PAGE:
On The Subject Of Writing
I was a bit of a troublemaker at school. Not the sort who bullied people for their lunch money, or stole other kids’ homework or anything like that. I just had a tendency to talk too much. I’d race through my work as if it was being timed, and then I’d sit and chat to everyone else, distracting them from doing their own work (who was I to know they’d be slower than me).
As a result of my incessant behaviour, I’d get regularly shouted at by whatever irate teacher had to deal with me, and would often be made to do my work again with more care and attention (I dread to think how many pieces of work I’ve done twice over the course of my school career). Either that or I’d be handed the “Punnie book”. A book full of grammar and writing-based punishment exercises, and instructed to “pick one you’ve not done yet!“
I was the only one in my class who managed to finish that book over the course of a year at primary school. You’d be forgiven for thinking that it would have stood me in good stead for 5 years of English tuition at high school.
I sucked at English. I didn’t enjoy reading, I didn’t like writing essays, I didn’t particularly like my English teachers and I was consistently getting D and E grades in class.
So it tends to surprise me somewhat these days when I find myself craving the urge to write.
Since leaving university and the tedium of lengthy essays behind back in 2005 I started to enjoy writing. Initially I tried to write little blogs here and there, but over the course of a few years I dabbled in trying to write a novel, instructional pieces and tutorials, poetry, and various styles of creative writing. Nothing ever really stood out.
After starting at QueryClick, where writing blogs is actively encouraged, I felt like I started to find my voice somewhat. The more I wrote, the more I realised I enjoyed it. So much so, that I now run a music based blog called SittingOvation, a design and personal blog called Not Horrendous as well as contributing to the QueryClick blog when I can.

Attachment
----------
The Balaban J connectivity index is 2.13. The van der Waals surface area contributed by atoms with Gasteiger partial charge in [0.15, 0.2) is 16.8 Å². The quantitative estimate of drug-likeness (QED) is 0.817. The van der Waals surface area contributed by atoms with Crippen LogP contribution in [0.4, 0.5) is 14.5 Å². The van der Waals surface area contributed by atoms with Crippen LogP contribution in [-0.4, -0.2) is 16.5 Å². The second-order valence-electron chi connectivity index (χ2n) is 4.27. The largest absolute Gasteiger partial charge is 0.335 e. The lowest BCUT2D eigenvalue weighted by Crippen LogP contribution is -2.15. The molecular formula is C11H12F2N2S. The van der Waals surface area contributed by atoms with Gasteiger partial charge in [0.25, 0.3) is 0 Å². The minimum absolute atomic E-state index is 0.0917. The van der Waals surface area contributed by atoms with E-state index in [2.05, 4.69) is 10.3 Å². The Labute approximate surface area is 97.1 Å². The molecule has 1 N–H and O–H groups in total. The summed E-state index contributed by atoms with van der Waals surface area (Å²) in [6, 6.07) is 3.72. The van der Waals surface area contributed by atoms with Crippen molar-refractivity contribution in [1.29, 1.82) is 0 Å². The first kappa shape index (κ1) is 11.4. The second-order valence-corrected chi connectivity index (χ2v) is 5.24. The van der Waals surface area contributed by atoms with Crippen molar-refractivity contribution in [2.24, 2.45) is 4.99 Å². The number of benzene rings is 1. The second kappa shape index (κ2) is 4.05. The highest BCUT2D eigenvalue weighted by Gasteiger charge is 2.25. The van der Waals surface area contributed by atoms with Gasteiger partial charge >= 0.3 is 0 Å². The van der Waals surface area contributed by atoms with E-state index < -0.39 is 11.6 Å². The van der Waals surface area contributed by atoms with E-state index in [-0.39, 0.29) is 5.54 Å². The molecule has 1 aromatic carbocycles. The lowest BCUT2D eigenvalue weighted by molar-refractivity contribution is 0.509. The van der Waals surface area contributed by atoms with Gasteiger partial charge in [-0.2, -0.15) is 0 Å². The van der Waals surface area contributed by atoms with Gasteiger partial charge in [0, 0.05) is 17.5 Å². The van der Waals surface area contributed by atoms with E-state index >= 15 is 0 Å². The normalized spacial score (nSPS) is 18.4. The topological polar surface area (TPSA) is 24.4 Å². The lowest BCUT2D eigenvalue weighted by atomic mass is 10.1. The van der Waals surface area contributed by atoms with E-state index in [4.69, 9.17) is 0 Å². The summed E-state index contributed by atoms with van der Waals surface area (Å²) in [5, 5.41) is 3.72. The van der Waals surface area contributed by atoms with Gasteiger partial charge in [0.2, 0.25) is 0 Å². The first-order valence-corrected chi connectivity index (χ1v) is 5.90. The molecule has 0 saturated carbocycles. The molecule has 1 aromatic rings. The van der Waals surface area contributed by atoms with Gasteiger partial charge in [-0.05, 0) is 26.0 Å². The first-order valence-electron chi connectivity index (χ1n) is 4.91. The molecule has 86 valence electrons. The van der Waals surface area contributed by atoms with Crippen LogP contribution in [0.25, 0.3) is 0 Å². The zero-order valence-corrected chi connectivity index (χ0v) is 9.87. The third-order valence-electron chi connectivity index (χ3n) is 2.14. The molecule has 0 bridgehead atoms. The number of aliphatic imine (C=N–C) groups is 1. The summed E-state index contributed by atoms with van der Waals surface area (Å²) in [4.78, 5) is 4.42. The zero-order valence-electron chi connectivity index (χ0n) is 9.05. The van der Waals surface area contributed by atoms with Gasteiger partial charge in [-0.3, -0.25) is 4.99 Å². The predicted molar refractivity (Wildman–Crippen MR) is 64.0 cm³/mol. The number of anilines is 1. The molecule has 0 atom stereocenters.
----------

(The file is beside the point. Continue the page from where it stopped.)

Writing is a cathartic process to a degree. It helps me organise my thoughts, and it helps me communicate with others without having to try and vocalise my internal monologue. I take pride in what I write, and I don’t claim to have the authoritative position on the subjects I chose, but I do know what I like, and how I feel, and communicating that is enough for me.
The problem with writing now is thus:
I can’t write on demand.
Like many of my creative endeavours, I don’t have the capacity to perform at the drop of a hat. What I find more and more is that I need to feel strongly enough about something, or have a burning desire to write about a particular subject. Only then can I really write anything of value (in my eyes at least).
Anything that is metaphorically pulled out of my rear-end at the last minute tends to feel rather forced, or comes across as weak or unfounded. Often badly researched or thought out too.
I need that desire to write; that craving to put my opinions on paper (virtually) before I can put a decent (obviously this is subjective) bit of writing together.
This also means I can’t write about what you want me to write about. I can only write about what I want to write about. There is no compromise here.
Ultimately I guess this means there’s no real career in writing or journalism for me. I’d never be able to react quickly to deadlines, and I don’t have the ability to write impartially or without my personality coming through.
I always marvel at web copywriters who have the ability to write beautiful neutral copy and yet still retain enough of that intrigue to keep someone reading. That is a real talent in its self.
Still, I would actively encourage others to write. Only when they wanted to, and only about what they felt passionate enough about. That is where the real emotion, insight and opinion come through. That’s when people connect enough with a post to comment, or feel strongly enough about it to share it. People recognise work that has passion and feeling within it, especially if it aligns with their own thoughts or opinion.
It’s one thing to be able to spunk-out a post on “top 10 exciting things to do with your foreskin and a hair-dryer”, but it’s another to really feel strongly about something and be able to put that in to a constructive, readable post that can communicate your feelings effectively.
So go forth and write. In your own time.
About The Author: Alex Cowles
A largely cynical and often sarcastic designer and front-end developer by day. Unknown international DJ & music producer extraordinaire by night (and at weekends). You probably won't like him.